Integrated Water Cycle Management Analysis

818 Words 4 Pages
As a city’s development increases rapidly, there is due course of action to meet the demands of water supply to individual households. Along with variations of local climates, factors such as financial and political aspects, has triggered major disruptions in the process of urban water management (Grigg, 2012). That is why an organised and efficient use of an Integrated Water Cycle Management system is critical. Normally, services for drinking water, wastewater and sewerage have been separate entities to each other, each having their own government regulations, laws and industries that run them. Integrated Water Cycle Management is a method used to incorporate all water resource objectives in ways that best implement community goals sustainably, …show more content…
(2013) and Jefferson et al. (2005) argue that the existing management approach to water relies too heavily on the prediction of rainfall and population demand for water. Moreover, this approach is now considered insufficient when reacting to unorthodox factors such as climate change. Due to ever expanding population growth, future demand for water resources will continue to increase in the next few decades, making solutions that are developed now essential to the future (Melbourne Water, 2016). Integrated Water Cycle Management must encapsulate these factors, along with allowing for housing types from entire states to individual households, development of technology and the constant assistance of all stakeholders e.g. government institutions. Chocat et al. (2007) explains that in order for the water system to remain functional, it must move from a traditional approach to a more integrated decentralised technological approach through the use of ‘fit-for-purpose’ methods. Jefferson et al. (2005) investigated a substitution method to produce a framework that incorporates all the possible advantages of alternative water sources, by meeting the demands of a growing society. Additionally, Khouri (2006) explains that integrated water cycle management creates new water service solutions, through ample tasks that combat population growth and the gruelling change in climate. By making sure that all aspects of water are covered, the aftermath of integrated water cycle …show more content…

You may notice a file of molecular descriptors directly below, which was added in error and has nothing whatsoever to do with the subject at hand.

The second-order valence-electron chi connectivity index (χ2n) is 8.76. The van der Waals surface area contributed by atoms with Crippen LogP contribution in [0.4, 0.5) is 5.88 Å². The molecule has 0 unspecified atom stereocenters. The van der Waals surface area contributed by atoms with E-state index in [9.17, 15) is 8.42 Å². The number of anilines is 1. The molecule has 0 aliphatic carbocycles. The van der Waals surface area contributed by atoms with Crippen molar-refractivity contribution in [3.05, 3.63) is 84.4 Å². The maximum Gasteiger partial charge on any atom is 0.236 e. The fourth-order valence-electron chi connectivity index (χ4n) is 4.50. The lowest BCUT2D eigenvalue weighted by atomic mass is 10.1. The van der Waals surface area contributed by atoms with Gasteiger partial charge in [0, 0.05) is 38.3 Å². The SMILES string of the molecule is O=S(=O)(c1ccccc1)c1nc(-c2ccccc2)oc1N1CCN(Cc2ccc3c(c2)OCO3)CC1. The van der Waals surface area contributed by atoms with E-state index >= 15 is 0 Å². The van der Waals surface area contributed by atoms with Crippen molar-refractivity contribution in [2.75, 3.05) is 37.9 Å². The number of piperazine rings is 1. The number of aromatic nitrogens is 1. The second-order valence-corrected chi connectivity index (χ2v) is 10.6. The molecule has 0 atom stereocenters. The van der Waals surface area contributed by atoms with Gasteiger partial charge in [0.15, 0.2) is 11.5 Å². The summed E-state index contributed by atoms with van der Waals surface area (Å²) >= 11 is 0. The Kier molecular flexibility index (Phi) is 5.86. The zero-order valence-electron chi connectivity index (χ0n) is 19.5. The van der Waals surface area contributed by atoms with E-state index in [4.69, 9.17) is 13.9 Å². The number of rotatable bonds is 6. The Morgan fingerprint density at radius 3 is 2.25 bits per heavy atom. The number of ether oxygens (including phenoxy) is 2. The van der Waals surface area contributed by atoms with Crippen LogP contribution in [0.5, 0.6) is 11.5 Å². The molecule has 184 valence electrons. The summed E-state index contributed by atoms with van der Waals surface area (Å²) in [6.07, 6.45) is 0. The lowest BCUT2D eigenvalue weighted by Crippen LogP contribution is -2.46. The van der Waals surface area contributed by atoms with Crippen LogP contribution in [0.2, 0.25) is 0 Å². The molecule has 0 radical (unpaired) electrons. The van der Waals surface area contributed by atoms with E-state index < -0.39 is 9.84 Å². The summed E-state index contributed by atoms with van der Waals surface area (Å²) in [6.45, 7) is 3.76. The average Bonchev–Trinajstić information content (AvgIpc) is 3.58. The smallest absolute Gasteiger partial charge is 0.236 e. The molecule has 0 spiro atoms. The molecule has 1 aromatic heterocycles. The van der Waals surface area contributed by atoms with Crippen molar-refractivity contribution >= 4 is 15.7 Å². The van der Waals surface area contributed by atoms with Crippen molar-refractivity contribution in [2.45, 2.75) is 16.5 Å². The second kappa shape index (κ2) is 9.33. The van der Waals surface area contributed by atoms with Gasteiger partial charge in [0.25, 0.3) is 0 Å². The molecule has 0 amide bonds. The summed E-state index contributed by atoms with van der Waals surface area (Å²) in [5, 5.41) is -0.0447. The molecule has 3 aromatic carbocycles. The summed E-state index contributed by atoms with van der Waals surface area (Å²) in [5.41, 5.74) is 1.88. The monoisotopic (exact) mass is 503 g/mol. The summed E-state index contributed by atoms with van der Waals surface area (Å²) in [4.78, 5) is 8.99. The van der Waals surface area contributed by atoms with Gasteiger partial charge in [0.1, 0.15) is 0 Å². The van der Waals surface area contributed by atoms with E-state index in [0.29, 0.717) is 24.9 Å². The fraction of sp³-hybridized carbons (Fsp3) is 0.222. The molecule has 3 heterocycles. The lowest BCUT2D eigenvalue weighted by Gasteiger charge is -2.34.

According to the Australian Bureau of Statistics (2016), Australia has massive amounts of potential water storage reigning in as the highest per capita in the world. However, there has been a significant fall equalling 18% in large dam storage levels due to drought conditions between the ‘El Nino’ years of 2002 and 2005 in Australia. Consequently, as a result of climate change, there has been a surge in intervals of tireless precipitation shortages, causing due concern for an adjustment in the way water is preserved and effectively recycled (Garbrecht and Piechota, 2005). With this in mind, governing institutions must envision a new way to increase water efficiency, looking at all aspects that encapsulate the most viable solutions of reusable water i.e. stormwater harvesting, greywater and sewerage. With factors such as these decrementing the current water systems practicality, new solutions must be researched in detail with regards to stormwater and

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